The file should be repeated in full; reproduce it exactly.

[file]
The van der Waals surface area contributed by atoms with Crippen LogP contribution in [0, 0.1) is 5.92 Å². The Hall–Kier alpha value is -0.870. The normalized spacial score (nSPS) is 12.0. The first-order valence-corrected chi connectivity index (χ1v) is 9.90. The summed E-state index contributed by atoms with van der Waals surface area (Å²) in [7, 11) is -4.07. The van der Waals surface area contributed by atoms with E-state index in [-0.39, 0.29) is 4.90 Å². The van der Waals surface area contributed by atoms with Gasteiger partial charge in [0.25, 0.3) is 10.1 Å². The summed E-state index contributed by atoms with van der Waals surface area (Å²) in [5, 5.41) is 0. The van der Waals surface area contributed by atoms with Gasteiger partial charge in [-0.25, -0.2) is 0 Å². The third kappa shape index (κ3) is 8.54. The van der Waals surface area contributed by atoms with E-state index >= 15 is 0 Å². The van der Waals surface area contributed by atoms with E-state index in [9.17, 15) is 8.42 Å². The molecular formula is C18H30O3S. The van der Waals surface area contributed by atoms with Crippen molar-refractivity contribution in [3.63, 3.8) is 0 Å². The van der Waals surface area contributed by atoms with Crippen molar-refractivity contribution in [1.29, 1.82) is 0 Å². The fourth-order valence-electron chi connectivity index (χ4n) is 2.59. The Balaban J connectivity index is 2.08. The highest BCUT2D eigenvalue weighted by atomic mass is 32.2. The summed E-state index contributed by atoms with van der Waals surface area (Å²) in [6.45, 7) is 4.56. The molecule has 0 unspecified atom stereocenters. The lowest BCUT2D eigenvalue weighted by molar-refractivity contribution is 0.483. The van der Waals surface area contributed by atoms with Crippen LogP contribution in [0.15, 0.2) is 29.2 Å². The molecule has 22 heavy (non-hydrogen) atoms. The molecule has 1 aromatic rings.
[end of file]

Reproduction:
The van der Waals surface area contributed by atoms with Crippen LogP contribution in [0, 0.1) is 5.92 Å². The Hall–Kier alpha value is -0.870. The normalized spacial score (nSPS) is 12.0. The first-order valence-corrected chi connectivity index (χ1v) is 9.90. The summed E-state index contributed by atoms with van der Waals surface area (Å²) in [7, 11) is -4.07. The van der Waals surface area contributed by atoms with E-state index in [-0.39, 0.29) is 4.90 Å². The van der Waals surface area contributed by atoms with Gasteiger partial charge in [0.25, 0.3) is 10.1 Å². The summed E-state index contributed by atoms with van der Waals surface area (Å²) in [5, 5.41) is 0. The van der Waals surface area contributed by atoms with Gasteiger partial charge in [-0.25, -0.2) is 0 Å². The third kappa shape index (κ3) is 8.54. The van der Waals surface area contributed by atoms with E-state index >= 15 is 0 Å². The van der Waals surface area contributed by atoms with E-state index in [9.17, 15) is 8.42 Å². The molecular formula is C18H30O3S. The van der Waals surface area contributed by atoms with Crippen molar-refractivity contribution in [3.63, 3.8) is 0 Å². The van der Waals surface area contributed by atoms with Crippen molar-refractivity contribution in [1.29, 1.82) is 0 Å². The fourth-order valence-electron chi connectivity index (χ4n) is 2.59. The Balaban J connectivity index is 2.08. The highest BCUT2D eigenvalue weighted by atomic mass is 32.2. The summed E-state index contributed by atoms with van der Waals surface area (Å²) in [6.45, 7) is 4.56. The molecule has 0 unspecified atom stereocenters. The lowest BCUT2D eigenvalue weighted by molar-refractivity contribution is 0.483. The van der Waals surface area contributed by atoms with Crippen LogP contribution in [0.15, 0.2) is 29.2 Å². The molecule has 22 heavy (non-hydrogen) atoms. The molecule has 1 aromatic rings.